A sound system of commercial law is central to encouraging private sector development. Commercial law governs all aspects of business activity. It determines how businesses are created, the ways in which contractual arrangements are structured, the enforcement of contracts and how firms close down either voluntarily or through bankruptcy proceedings. It governs debt enforcement and how property rights are established and protected. In other words, the legal system encompasses virtually every area relating to the private sector and its activities. Experience in many countries has shown that inadequate commercial laws place private sector development under severe constraints.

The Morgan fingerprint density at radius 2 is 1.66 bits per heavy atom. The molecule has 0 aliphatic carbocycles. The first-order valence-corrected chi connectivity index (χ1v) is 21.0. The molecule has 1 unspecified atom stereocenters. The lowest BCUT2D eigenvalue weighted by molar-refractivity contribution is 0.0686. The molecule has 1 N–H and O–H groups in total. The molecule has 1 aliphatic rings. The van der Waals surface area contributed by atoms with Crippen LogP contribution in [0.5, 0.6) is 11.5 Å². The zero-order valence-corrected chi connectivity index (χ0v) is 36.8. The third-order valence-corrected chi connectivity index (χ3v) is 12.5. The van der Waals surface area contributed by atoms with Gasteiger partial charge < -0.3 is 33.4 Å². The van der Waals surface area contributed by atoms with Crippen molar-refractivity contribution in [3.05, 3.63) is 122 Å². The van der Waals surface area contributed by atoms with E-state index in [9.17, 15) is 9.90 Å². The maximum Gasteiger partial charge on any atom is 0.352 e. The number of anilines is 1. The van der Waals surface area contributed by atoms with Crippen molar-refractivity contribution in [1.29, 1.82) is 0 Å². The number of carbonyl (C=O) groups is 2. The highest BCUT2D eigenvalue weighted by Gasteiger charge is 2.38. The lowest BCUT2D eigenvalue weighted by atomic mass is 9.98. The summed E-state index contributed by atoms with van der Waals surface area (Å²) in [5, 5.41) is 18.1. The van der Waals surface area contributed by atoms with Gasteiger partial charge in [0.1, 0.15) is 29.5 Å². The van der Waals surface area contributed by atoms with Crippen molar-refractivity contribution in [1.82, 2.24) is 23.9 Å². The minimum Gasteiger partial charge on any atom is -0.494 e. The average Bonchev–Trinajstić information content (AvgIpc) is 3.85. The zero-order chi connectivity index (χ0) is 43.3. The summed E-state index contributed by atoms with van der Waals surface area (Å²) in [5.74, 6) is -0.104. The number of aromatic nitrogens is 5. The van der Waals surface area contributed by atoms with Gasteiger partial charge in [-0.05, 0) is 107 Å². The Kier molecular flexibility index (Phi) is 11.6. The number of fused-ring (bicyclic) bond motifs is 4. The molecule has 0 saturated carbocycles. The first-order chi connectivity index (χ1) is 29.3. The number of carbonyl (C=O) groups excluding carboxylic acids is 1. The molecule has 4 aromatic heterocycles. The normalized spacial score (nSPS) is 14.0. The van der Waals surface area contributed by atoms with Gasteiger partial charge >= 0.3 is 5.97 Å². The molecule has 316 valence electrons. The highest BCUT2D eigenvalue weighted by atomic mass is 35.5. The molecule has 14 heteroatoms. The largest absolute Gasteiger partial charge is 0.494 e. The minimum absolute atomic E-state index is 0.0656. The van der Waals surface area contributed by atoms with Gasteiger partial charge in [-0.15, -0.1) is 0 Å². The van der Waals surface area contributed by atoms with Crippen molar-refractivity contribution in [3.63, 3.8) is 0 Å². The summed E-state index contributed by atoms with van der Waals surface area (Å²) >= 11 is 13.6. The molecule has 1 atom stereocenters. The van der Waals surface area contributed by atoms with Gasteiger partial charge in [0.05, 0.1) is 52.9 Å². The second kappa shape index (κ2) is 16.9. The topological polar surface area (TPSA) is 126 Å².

Some policymakers and economists err in thinking that informal commercial systems are not important in promoting sustainable economic growth and competitiveness. However, as a practical matter, such informal systems can never grow much outside of existing business partners and clients because no system of contract enforcement exists. When businesses try to expand beyond such known boundaries, business dealings cannot be formally enforced and informal enforcement breaks down. Economic growth in these countries, especially small and isolated economies, therefore, requires establishing a sound legal and regulatory framework for business, which is based on a sound economic analysis of the laws and regulations. It is increasingly recognized that aligning the commercial law with the economic needs of these countries is a top priority for growth and poverty alleviation. Frequently, however, analysis of the laws relating to private sector development is limited to legal review. This misses many of the important factors that determine commercial behavior. The core of the approach described in the following section is that legal and economic analysis are inextricably related when it comes to determining the effects of laws on private sector activity.